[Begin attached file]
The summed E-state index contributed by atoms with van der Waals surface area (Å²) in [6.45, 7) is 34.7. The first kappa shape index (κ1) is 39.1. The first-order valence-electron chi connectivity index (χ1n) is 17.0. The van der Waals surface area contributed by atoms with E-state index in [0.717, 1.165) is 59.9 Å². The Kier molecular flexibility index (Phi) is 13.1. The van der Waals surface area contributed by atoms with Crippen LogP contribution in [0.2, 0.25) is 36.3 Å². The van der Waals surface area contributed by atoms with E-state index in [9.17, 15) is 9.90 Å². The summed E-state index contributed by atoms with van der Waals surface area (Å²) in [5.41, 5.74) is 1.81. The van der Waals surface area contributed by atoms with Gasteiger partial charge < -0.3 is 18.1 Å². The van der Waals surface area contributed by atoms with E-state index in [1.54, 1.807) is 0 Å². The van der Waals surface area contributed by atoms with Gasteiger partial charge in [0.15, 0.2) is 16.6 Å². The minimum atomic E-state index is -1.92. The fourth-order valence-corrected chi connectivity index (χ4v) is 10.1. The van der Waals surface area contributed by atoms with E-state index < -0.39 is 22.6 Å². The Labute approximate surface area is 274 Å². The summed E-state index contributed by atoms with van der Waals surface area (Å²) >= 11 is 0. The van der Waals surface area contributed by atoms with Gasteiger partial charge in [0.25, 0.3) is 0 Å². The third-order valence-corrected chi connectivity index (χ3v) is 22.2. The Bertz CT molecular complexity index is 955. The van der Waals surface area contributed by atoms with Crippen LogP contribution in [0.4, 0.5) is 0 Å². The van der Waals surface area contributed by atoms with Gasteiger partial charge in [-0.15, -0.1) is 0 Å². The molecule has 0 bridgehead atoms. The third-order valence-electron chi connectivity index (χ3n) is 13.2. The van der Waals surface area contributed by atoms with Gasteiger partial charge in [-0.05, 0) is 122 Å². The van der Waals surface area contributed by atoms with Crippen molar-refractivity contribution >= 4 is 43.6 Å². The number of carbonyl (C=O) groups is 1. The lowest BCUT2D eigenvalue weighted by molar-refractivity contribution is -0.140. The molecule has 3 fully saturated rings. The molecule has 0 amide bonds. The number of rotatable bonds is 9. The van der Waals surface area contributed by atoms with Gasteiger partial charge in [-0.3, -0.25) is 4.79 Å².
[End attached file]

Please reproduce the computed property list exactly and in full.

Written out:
The summed E-state index contributed by atoms with van der Waals surface area (Å²) in [6.45, 7) is 34.7. The first kappa shape index (κ1) is 39.1. The first-order valence-electron chi connectivity index (χ1n) is 17.0. The van der Waals surface area contributed by atoms with E-state index in [0.717, 1.165) is 59.9 Å². The Kier molecular flexibility index (Phi) is 13.1. The van der Waals surface area contributed by atoms with Crippen LogP contribution in [0.2, 0.25) is 36.3 Å². The van der Waals surface area contributed by atoms with E-state index in [9.17, 15) is 9.90 Å². The summed E-state index contributed by atoms with van der Waals surface area (Å²) in [5.41, 5.74) is 1.81. The van der Waals surface area contributed by atoms with Gasteiger partial charge < -0.3 is 18.1 Å². The van der Waals surface area contributed by atoms with E-state index in [1.54, 1.807) is 0 Å². The van der Waals surface area contributed by atoms with Gasteiger partial charge in [0.15, 0.2) is 16.6 Å². The minimum atomic E-state index is -1.92. The fourth-order valence-corrected chi connectivity index (χ4v) is 10.1. The van der Waals surface area contributed by atoms with E-state index < -0.39 is 22.6 Å². The Labute approximate surface area is 274 Å². The summed E-state index contributed by atoms with van der Waals surface area (Å²) >= 11 is 0. The van der Waals surface area contributed by atoms with Gasteiger partial charge in [0.25, 0.3) is 0 Å². The third-order valence-corrected chi connectivity index (χ3v) is 22.2. The Bertz CT molecular complexity index is 955. The van der Waals surface area contributed by atoms with Crippen LogP contribution in [0.4, 0.5) is 0 Å². The van der Waals surface area contributed by atoms with Gasteiger partial charge in [-0.15, -0.1) is 0 Å². The molecule has 0 bridgehead atoms. The third-order valence-electron chi connectivity index (χ3n) is 13.2. The van der Waals surface area contributed by atoms with Gasteiger partial charge in [-0.05, 0) is 122 Å². The van der Waals surface area contributed by atoms with Crippen molar-refractivity contribution >= 4 is 43.6 Å². The number of carbonyl (C=O) groups is 1. The lowest BCUT2D eigenvalue weighted by molar-refractivity contribution is -0.140. The molecule has 3 fully saturated rings. The molecule has 0 amide bonds. The number of rotatable bonds is 9. The van der Waals surface area contributed by atoms with Gasteiger partial charge in [-0.3, -0.25) is 4.79 Å².